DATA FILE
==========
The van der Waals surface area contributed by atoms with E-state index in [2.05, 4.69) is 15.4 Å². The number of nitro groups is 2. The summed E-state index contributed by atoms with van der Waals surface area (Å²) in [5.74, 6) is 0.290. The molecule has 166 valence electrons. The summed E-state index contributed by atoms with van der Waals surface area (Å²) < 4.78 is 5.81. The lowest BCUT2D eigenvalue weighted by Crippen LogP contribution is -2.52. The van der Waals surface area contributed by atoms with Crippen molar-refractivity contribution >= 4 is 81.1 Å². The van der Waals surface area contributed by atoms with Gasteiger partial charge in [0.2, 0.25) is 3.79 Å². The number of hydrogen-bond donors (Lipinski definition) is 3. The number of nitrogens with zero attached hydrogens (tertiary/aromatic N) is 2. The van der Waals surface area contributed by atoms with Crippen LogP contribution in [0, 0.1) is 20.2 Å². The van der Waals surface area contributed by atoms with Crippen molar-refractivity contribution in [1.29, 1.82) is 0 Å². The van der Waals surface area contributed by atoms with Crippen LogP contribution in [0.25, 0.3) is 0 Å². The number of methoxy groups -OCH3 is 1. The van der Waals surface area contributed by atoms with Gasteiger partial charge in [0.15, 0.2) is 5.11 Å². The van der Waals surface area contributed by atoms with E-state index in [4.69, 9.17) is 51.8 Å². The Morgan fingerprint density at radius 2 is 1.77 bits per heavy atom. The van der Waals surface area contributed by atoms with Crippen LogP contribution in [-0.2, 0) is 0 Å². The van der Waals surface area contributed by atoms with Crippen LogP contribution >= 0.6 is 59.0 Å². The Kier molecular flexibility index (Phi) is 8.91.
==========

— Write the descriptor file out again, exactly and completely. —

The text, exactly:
The van der Waals surface area contributed by atoms with E-state index in [2.05, 4.69) is 15.4 Å². The number of nitro groups is 2. The summed E-state index contributed by atoms with van der Waals surface area (Å²) in [5.74, 6) is 0.290. The molecule has 166 valence electrons. The summed E-state index contributed by atoms with van der Waals surface area (Å²) < 4.78 is 5.81. The lowest BCUT2D eigenvalue weighted by Crippen LogP contribution is -2.52. The van der Waals surface area contributed by atoms with Crippen molar-refractivity contribution >= 4 is 81.1 Å². The van der Waals surface area contributed by atoms with Gasteiger partial charge in [0.2, 0.25) is 3.79 Å². The number of hydrogen-bond donors (Lipinski definition) is 3. The number of nitrogens with zero attached hydrogens (tertiary/aromatic N) is 2. The van der Waals surface area contributed by atoms with Crippen LogP contribution in [0, 0.1) is 20.2 Å². The van der Waals surface area contributed by atoms with Crippen molar-refractivity contribution in [1.29, 1.82) is 0 Å². The van der Waals surface area contributed by atoms with Crippen LogP contribution in [0.25, 0.3) is 0 Å². The number of methoxy groups -OCH3 is 1. The van der Waals surface area contributed by atoms with Gasteiger partial charge in [0.15, 0.2) is 5.11 Å². The van der Waals surface area contributed by atoms with E-state index in [4.69, 9.17) is 51.8 Å². The Morgan fingerprint density at radius 2 is 1.77 bits per heavy atom. The van der Waals surface area contributed by atoms with Crippen LogP contribution in [-0.2, 0) is 0 Å². The van der Waals surface area contributed by atoms with Crippen LogP contribution >= 0.6 is 59.0 Å². The Kier molecular flexibility index (Phi) is 8.91.